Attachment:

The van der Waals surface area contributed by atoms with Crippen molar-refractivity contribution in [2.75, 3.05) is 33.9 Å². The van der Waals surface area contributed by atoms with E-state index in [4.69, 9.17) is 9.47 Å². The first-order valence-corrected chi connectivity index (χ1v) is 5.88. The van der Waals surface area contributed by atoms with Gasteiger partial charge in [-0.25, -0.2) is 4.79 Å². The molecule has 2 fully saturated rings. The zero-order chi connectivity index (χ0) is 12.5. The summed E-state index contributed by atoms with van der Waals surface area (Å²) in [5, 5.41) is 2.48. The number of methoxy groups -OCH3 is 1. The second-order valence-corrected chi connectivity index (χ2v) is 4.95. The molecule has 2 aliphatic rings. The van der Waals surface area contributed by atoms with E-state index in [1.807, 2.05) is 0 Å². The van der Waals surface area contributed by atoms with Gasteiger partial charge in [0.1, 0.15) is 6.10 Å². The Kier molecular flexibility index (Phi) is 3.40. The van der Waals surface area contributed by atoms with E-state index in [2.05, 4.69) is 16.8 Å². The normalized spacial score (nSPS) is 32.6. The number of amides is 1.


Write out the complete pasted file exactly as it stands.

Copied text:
The van der Waals surface area contributed by atoms with Crippen molar-refractivity contribution in [2.75, 3.05) is 33.9 Å². The van der Waals surface area contributed by atoms with E-state index in [4.69, 9.17) is 9.47 Å². The first-order valence-corrected chi connectivity index (χ1v) is 5.88. The van der Waals surface area contributed by atoms with Gasteiger partial charge in [-0.25, -0.2) is 4.79 Å². The molecule has 2 fully saturated rings. The zero-order chi connectivity index (χ0) is 12.5. The summed E-state index contributed by atoms with van der Waals surface area (Å²) in [5, 5.41) is 2.48. The number of methoxy groups -OCH3 is 1. The second-order valence-corrected chi connectivity index (χ2v) is 4.95. The molecule has 2 aliphatic rings. The van der Waals surface area contributed by atoms with E-state index in [1.807, 2.05) is 0 Å². The van der Waals surface area contributed by atoms with Gasteiger partial charge in [0.1, 0.15) is 6.10 Å². The Kier molecular flexibility index (Phi) is 3.40. The van der Waals surface area contributed by atoms with E-state index in [2.05, 4.69) is 16.8 Å². The normalized spacial score (nSPS) is 32.6. The number of amides is 1.